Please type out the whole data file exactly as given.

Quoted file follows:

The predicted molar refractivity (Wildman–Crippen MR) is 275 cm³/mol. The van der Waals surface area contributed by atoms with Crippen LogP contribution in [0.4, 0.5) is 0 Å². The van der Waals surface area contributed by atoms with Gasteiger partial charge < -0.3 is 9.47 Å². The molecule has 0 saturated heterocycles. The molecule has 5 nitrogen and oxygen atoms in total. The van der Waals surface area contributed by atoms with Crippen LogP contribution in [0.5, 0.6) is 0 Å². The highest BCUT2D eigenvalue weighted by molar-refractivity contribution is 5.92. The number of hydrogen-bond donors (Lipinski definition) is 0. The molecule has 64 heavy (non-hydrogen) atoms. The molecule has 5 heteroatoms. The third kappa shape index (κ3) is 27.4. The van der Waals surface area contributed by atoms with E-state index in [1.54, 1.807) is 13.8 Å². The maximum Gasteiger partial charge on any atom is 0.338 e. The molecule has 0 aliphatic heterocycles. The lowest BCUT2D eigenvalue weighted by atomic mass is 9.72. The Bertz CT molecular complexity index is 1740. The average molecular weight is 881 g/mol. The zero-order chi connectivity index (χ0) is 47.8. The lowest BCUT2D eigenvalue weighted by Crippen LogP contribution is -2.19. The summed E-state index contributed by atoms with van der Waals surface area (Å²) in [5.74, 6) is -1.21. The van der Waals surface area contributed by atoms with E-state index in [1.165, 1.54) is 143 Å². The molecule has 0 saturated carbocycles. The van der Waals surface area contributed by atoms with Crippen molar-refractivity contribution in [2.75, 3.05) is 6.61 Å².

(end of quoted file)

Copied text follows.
The predicted molar refractivity (Wildman–Crippen MR) is 275 cm³/mol. The van der Waals surface area contributed by atoms with Crippen LogP contribution in [0.4, 0.5) is 0 Å². The van der Waals surface area contributed by atoms with Gasteiger partial charge < -0.3 is 9.47 Å². The molecule has 0 saturated heterocycles. The molecule has 5 nitrogen and oxygen atoms in total. The van der Waals surface area contributed by atoms with Crippen LogP contribution in [0.5, 0.6) is 0 Å². The highest BCUT2D eigenvalue weighted by molar-refractivity contribution is 5.92. The number of hydrogen-bond donors (Lipinski definition) is 0. The molecule has 64 heavy (non-hydrogen) atoms. The molecule has 5 heteroatoms. The third kappa shape index (κ3) is 27.4. The van der Waals surface area contributed by atoms with E-state index in [1.54, 1.807) is 13.8 Å². The maximum Gasteiger partial charge on any atom is 0.338 e. The molecule has 0 aliphatic heterocycles. The lowest BCUT2D eigenvalue weighted by atomic mass is 9.72. The Bertz CT molecular complexity index is 1740. The average molecular weight is 881 g/mol. The zero-order chi connectivity index (χ0) is 47.8. The lowest BCUT2D eigenvalue weighted by Crippen LogP contribution is -2.19. The summed E-state index contributed by atoms with van der Waals surface area (Å²) in [5.74, 6) is -1.21. The van der Waals surface area contributed by atoms with E-state index in [1.165, 1.54) is 143 Å². The molecule has 0 saturated carbocycles. The van der Waals surface area contributed by atoms with Crippen molar-refractivity contribution in [2.75, 3.05) is 6.61 Å².